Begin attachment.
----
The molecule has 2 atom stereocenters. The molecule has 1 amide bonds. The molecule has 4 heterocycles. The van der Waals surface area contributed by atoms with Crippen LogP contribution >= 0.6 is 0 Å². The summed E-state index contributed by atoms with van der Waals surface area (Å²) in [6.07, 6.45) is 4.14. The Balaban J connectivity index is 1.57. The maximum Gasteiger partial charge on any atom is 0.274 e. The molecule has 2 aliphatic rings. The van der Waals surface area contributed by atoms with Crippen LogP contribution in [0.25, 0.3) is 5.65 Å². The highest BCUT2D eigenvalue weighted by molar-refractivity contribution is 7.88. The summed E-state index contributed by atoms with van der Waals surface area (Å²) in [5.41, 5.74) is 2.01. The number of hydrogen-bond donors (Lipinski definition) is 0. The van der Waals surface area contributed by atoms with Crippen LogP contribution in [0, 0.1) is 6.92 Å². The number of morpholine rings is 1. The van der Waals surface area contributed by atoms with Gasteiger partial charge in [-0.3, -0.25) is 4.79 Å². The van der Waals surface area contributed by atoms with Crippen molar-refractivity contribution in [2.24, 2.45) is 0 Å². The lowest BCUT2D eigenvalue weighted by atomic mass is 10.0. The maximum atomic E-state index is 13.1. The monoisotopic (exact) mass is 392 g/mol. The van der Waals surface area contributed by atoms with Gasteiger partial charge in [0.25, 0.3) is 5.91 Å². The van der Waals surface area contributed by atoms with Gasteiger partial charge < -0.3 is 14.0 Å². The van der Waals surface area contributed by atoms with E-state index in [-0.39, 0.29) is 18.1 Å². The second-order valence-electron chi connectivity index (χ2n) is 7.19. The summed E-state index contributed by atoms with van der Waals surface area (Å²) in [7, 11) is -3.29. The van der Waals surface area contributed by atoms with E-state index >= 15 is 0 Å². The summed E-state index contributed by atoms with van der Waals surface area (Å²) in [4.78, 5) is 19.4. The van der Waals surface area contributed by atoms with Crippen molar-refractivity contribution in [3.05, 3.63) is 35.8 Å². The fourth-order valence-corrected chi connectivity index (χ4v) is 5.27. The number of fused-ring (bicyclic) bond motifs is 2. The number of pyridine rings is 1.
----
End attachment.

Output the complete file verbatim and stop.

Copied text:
The molecule has 2 atom stereocenters. The molecule has 1 amide bonds. The molecule has 4 heterocycles. The van der Waals surface area contributed by atoms with Crippen LogP contribution >= 0.6 is 0 Å². The summed E-state index contributed by atoms with van der Waals surface area (Å²) in [6.07, 6.45) is 4.14. The Balaban J connectivity index is 1.57. The maximum Gasteiger partial charge on any atom is 0.274 e. The molecule has 2 aliphatic rings. The van der Waals surface area contributed by atoms with Crippen LogP contribution in [0.25, 0.3) is 5.65 Å². The highest BCUT2D eigenvalue weighted by molar-refractivity contribution is 7.88. The summed E-state index contributed by atoms with van der Waals surface area (Å²) in [5.41, 5.74) is 2.01. The number of hydrogen-bond donors (Lipinski definition) is 0. The van der Waals surface area contributed by atoms with Crippen LogP contribution in [0, 0.1) is 6.92 Å². The number of morpholine rings is 1. The van der Waals surface area contributed by atoms with Gasteiger partial charge in [-0.3, -0.25) is 4.79 Å². The van der Waals surface area contributed by atoms with Crippen molar-refractivity contribution in [2.24, 2.45) is 0 Å². The lowest BCUT2D eigenvalue weighted by atomic mass is 10.0. The maximum atomic E-state index is 13.1. The monoisotopic (exact) mass is 392 g/mol. The van der Waals surface area contributed by atoms with Gasteiger partial charge in [0.25, 0.3) is 5.91 Å². The van der Waals surface area contributed by atoms with Gasteiger partial charge < -0.3 is 14.0 Å². The van der Waals surface area contributed by atoms with E-state index in [-0.39, 0.29) is 18.1 Å². The second-order valence-electron chi connectivity index (χ2n) is 7.19. The summed E-state index contributed by atoms with van der Waals surface area (Å²) in [7, 11) is -3.29. The van der Waals surface area contributed by atoms with E-state index >= 15 is 0 Å². The summed E-state index contributed by atoms with van der Waals surface area (Å²) in [4.78, 5) is 19.4. The van der Waals surface area contributed by atoms with Crippen molar-refractivity contribution in [3.05, 3.63) is 35.8 Å². The fourth-order valence-corrected chi connectivity index (χ4v) is 5.27. The number of fused-ring (bicyclic) bond motifs is 2. The number of pyridine rings is 1.